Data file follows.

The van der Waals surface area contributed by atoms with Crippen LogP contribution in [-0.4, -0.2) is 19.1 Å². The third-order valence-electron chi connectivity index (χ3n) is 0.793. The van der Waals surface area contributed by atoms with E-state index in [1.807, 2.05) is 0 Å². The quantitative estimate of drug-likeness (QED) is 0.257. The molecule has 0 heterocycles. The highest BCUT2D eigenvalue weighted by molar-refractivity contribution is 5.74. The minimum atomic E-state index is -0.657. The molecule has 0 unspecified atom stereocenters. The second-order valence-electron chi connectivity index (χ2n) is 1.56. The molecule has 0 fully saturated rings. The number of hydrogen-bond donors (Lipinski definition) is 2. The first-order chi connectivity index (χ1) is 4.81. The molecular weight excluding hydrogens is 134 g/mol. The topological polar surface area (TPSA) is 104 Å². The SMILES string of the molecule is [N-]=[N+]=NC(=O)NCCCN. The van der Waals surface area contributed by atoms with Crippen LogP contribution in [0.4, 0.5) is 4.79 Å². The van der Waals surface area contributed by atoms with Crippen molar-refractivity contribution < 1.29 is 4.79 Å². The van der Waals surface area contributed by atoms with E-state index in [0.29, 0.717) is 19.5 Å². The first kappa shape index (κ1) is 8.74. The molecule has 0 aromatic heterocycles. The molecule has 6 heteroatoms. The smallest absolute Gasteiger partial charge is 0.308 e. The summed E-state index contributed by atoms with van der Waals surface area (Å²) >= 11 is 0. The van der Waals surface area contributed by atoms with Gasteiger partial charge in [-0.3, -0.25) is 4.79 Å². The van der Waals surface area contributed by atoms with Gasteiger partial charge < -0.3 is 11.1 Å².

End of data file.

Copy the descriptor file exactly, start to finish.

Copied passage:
The van der Waals surface area contributed by atoms with Crippen LogP contribution in [-0.4, -0.2) is 19.1 Å². The third-order valence-electron chi connectivity index (χ3n) is 0.793. The van der Waals surface area contributed by atoms with E-state index in [1.807, 2.05) is 0 Å². The quantitative estimate of drug-likeness (QED) is 0.257. The molecule has 0 heterocycles. The highest BCUT2D eigenvalue weighted by molar-refractivity contribution is 5.74. The minimum atomic E-state index is -0.657. The molecule has 0 unspecified atom stereocenters. The second-order valence-electron chi connectivity index (χ2n) is 1.56. The molecule has 0 fully saturated rings. The number of hydrogen-bond donors (Lipinski definition) is 2. The first-order chi connectivity index (χ1) is 4.81. The molecular weight excluding hydrogens is 134 g/mol. The topological polar surface area (TPSA) is 104 Å². The SMILES string of the molecule is [N-]=[N+]=NC(=O)NCCCN. The van der Waals surface area contributed by atoms with Crippen LogP contribution in [0.4, 0.5) is 4.79 Å². The van der Waals surface area contributed by atoms with Crippen molar-refractivity contribution < 1.29 is 4.79 Å². The van der Waals surface area contributed by atoms with E-state index in [0.29, 0.717) is 19.5 Å². The first kappa shape index (κ1) is 8.74. The molecule has 0 aromatic heterocycles. The molecule has 6 heteroatoms. The smallest absolute Gasteiger partial charge is 0.308 e. The summed E-state index contributed by atoms with van der Waals surface area (Å²) >= 11 is 0. The van der Waals surface area contributed by atoms with Gasteiger partial charge in [-0.3, -0.25) is 4.79 Å². The van der Waals surface area contributed by atoms with Gasteiger partial charge < -0.3 is 11.1 Å².